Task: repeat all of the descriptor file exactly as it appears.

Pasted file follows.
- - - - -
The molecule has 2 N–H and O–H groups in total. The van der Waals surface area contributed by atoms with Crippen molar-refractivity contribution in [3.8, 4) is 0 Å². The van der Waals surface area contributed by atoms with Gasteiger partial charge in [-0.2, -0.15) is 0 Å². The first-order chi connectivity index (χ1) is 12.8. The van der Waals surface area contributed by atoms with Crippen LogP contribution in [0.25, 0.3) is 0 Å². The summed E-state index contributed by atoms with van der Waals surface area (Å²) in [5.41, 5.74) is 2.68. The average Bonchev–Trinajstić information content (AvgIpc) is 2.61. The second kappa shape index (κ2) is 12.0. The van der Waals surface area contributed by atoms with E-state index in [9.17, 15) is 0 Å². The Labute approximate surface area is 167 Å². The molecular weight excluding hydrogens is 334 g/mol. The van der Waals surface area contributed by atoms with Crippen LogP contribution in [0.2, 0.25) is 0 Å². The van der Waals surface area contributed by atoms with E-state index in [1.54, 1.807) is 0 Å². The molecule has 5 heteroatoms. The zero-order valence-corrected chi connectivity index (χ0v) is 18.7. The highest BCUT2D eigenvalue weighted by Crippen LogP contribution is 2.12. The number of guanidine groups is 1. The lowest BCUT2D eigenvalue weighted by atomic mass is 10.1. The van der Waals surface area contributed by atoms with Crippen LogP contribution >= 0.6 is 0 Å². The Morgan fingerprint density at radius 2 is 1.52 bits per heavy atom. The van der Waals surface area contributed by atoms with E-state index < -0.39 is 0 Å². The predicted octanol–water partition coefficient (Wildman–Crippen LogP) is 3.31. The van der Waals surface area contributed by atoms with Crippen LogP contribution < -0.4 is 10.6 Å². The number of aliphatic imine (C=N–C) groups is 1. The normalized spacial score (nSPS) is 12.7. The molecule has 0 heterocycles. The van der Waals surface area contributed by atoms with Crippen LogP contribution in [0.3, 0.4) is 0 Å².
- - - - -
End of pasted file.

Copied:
The molecule has 2 N–H and O–H groups in total. The van der Waals surface area contributed by atoms with Crippen molar-refractivity contribution in [3.8, 4) is 0 Å². The van der Waals surface area contributed by atoms with Gasteiger partial charge in [-0.2, -0.15) is 0 Å². The first-order chi connectivity index (χ1) is 12.8. The van der Waals surface area contributed by atoms with Crippen LogP contribution in [0.25, 0.3) is 0 Å². The summed E-state index contributed by atoms with van der Waals surface area (Å²) in [5.41, 5.74) is 2.68. The average Bonchev–Trinajstić information content (AvgIpc) is 2.61. The second kappa shape index (κ2) is 12.0. The van der Waals surface area contributed by atoms with E-state index in [9.17, 15) is 0 Å². The Labute approximate surface area is 167 Å². The molecular weight excluding hydrogens is 334 g/mol. The van der Waals surface area contributed by atoms with Crippen LogP contribution in [0.2, 0.25) is 0 Å². The van der Waals surface area contributed by atoms with E-state index in [1.54, 1.807) is 0 Å². The molecule has 5 heteroatoms. The zero-order valence-corrected chi connectivity index (χ0v) is 18.7. The highest BCUT2D eigenvalue weighted by Crippen LogP contribution is 2.12. The number of guanidine groups is 1. The lowest BCUT2D eigenvalue weighted by atomic mass is 10.1. The van der Waals surface area contributed by atoms with Crippen LogP contribution >= 0.6 is 0 Å². The Morgan fingerprint density at radius 2 is 1.52 bits per heavy atom. The van der Waals surface area contributed by atoms with E-state index < -0.39 is 0 Å². The predicted octanol–water partition coefficient (Wildman–Crippen LogP) is 3.31. The van der Waals surface area contributed by atoms with Crippen LogP contribution < -0.4 is 10.6 Å². The number of aliphatic imine (C=N–C) groups is 1. The normalized spacial score (nSPS) is 12.7. The molecule has 0 heterocycles. The van der Waals surface area contributed by atoms with Crippen LogP contribution in [0.3, 0.4) is 0 Å².